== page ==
Geographic Diversity in Admissions

Geographic Diversity at Penn, UPenn and Geographic Diversity, Admissions Geographic Diversity

Ivy Coach is featured today on the pages of “The Daily Pennsylvanian” on the topic of geographic diversity.

Ivy Coach is featured today on the pages of the newspaper of the University of Pennsylvania, “The Daily Pennsylvanian.” A piece by Sophia Leporte entitled “For Penn’s admissions office, geographic diversity is a growing priority” chronicles how universities like the University of Pennsylvania are increasingly trying to make their incoming classes more geographically diverse. We sure don’t doubt it. Colleges love to tout that they have students hailing from all fifty states, from dozens of countries around the world. That all ends up in the press release when colleges proudly announce the makeup of their incoming classes. So it obviously matters big time. If it didn’t, they wouldn’t mention it, right?

But we believe highly selective colleges — all colleges (not just UPenn) — can do better at improving geographic diversity. We believe they can aim higher. So much attention these days is devoted to increasing socioeconomic diversity, to increasing access to the underprivileged…and rightly so! But what about students in Kentucky? There are underprivileged students there too, no doubt. As Brian of our firm is quoted in the piece, “‘Students are thinking about Penn that in the past were not thinking about Penn. High schools are appearing in our applicant pool that were not there before,’ [Dean of Admissions Eric] Furda said.  Though Furda maintained that Penn is working to become more geographically diverse, Brian Taylor, director of the college counseling practice Ivy Coach, is skeptical that efforts to increase geographic diversity have been as important to schools like Penn as efforts to increase socio-economic diversity. ‘I would guess that geographic diversity does not get as much attention as does the diversity to appeal to underprivileged kids,’ Taylor said. ‘It would definitely be intelligent for schools like Penn to try to recruit from schools where they don’t have a foothold.'”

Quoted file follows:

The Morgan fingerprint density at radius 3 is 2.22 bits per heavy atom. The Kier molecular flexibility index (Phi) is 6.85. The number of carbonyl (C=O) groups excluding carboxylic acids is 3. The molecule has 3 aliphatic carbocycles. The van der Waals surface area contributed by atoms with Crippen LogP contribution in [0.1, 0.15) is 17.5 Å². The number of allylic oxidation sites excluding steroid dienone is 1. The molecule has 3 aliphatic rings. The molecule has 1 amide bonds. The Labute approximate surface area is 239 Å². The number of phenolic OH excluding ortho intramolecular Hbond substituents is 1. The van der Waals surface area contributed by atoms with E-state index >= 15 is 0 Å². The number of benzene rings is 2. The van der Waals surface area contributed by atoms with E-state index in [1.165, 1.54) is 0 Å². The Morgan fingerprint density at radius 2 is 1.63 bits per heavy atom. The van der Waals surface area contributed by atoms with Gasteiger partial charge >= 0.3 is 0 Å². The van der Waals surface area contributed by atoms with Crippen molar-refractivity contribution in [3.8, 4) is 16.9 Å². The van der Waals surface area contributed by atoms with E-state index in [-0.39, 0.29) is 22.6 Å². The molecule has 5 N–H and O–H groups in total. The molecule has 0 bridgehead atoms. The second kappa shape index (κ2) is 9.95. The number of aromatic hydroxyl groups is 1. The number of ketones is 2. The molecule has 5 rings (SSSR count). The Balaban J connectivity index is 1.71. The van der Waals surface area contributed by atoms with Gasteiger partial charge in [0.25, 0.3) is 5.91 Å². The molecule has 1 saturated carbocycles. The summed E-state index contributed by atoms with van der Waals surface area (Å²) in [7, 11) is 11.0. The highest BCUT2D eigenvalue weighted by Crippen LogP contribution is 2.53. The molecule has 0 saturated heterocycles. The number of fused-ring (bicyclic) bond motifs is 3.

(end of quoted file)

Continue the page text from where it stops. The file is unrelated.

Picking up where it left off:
Do you think that highly selective colleges do a great job of appealing to applicants in all fifty states and all over the world? Do you feel like they tend to pull students from the same old towns, from the same old schools at which they have relationships? Let us know your thoughts on the matter by posting a Comment below. We look forward to hearing from you!

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